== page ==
Readiness Hearing: Approximately twelve days prior to any jury trial, the Court holds a readiness hearing. At the readiness hearing, the parties report that they are or are not ready for trial. If a case is confirmed for trial, a jury will be summoned. If the case is not confirmed for trial, a guilty plea will be taken or the trial date will be stricken and the case reset for further hearings or conferences. Readiness hearings are held at 1:30 p.m. Mondays.

Trial-Jury or Bench: The parties may elect either a bench trial (trial by judge) or a jury trial. At a trial, the judge or jury decides whether the City has proven the defendant’s guilt beyond a reasonable doubt. If convicted, the defendant is sentenced by the judge. If acquitted, the case is concluded.

Sentencing: After conviction, either by a guilty plea or by conviction at a trial, the judge sentences a defendant according to the nature of the charge against the defendant. The City, the victim, and the defense are given the opportunity to be heard at the sentencing hearing. Components of the sentence may include jail, jail alternatives, community service requirements, fines and court costs, probation, evaluations, treatment, restitution, jail tours, attendance at victim impact panels, and other conditions. The Court may also require a later review hearing to check on the defendant’s progress in treatment or a restitution hearing to determine the amount of restitution owed and/or whether restitution has been made to the victim.

Probation Hearings: If a defendant is placed on active probation, he or she will be monitored by the Whatcom County District Court Probation Department, located on the fourth floor of the Whatcom County Courthouse, 311 Grand Avenue, Bellingham, phone (360) 676-6708. If the probation officer notifies the Court that the defendant has allegedly violated the terms of the defendant’s probation, the Court will set a probation hearing. At the first appearance on a probation violation, the defendant is advised of his/her rights and either admits or denies the alleged violation of probation. If the violation is denied, a second hearing is held in which the Court determines if the defendant violated probation. Violation of probation may result in the imposition of suspended sentences and other sanctions. A defendant may also be placed on “bench probation,” in which case the Court will monitor the defendant to ensure that he or she has not been convicted of further offenses while on probation and has not violated the other sentencing requirements.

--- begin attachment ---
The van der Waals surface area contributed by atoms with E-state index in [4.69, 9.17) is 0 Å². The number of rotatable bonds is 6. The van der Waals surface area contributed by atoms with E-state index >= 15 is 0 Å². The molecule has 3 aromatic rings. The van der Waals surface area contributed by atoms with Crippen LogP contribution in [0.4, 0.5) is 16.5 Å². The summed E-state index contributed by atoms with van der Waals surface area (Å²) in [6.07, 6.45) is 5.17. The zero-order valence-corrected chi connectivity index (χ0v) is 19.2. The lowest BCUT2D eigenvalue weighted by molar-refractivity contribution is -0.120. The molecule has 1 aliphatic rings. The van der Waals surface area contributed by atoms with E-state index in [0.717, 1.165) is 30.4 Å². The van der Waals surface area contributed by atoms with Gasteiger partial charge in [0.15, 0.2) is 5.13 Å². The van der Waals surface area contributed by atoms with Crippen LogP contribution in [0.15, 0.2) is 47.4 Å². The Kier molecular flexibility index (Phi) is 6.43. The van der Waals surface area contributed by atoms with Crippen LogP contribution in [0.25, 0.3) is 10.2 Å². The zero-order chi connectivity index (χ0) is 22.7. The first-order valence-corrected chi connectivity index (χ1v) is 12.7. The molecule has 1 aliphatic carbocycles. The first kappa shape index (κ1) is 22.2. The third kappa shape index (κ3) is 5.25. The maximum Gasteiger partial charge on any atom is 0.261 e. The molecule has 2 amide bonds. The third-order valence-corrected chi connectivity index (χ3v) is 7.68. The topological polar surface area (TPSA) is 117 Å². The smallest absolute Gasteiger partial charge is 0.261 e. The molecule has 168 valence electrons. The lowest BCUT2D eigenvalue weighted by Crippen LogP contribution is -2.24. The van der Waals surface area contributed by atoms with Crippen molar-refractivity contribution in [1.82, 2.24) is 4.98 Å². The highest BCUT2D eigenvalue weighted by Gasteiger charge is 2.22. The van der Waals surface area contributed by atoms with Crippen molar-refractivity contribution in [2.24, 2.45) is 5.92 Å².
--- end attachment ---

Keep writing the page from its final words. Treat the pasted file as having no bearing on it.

Diversion and deferred prosecution: For some crimes, some defendants may be eligible for a diversion or deferred prosecution. If the defendant successfully completes the diversion or deferred prosecution by complying with all of the terms imposed by the Court, the court case is dismissed. Failure to comply with all terms may result in revocation of the diversion or deferred prosecution, conviction for the original offense, and sentencing.

Information for Crime Victims: Victims of crimes prosecuted in the Bellingham Municipal Court should contact the Victim-Witness Advocate at the Bellingham City Attorney Criminal Division for assistance. The Advocate can provide referrals, information, and other assistance to crime victims. The Advocate may also provide assistance in setting hearings concerning no contact orders or the setting of restitution. Crime victims are welcome to attend Court, to submit written victim impact statements, and to participate in sentencing hearings.

No Contact Orders and Anti-Harassment Orders: In many cases, particularly in cases of domestic violence, the Court may order the defendant not to have contact with an alleged victim or other persons involved in his/her case. Orders are typically issued at arraignment and sentencing. Only the Court may modify or rescind such an order. Victims asking the Court to rescind, issue, reinstate, or modify a no contact order or anti-harassment order should contact the Victim-Witness Advocate at the Bellingham City Attorney Criminal Division.

Jurors: The Court greatly values the role of jurors in our judicial process, and appreciates their participation. Any jurors with questions or concerns about their service in Bellingham Municipal Court should contact the Jury Coordinator at (360) 676-6779.

Applying for assigned counsel (“public defenders”): The City of Bellingham does not have a public defender’s office, but instead contracts with local private attorneys to provide legal services to indigent criminal defendants. Immediately following the arraignment, defendants may apply to the Court for the appointment of counsel at public expense, but may be required to pay some of the attorney cost if convicted.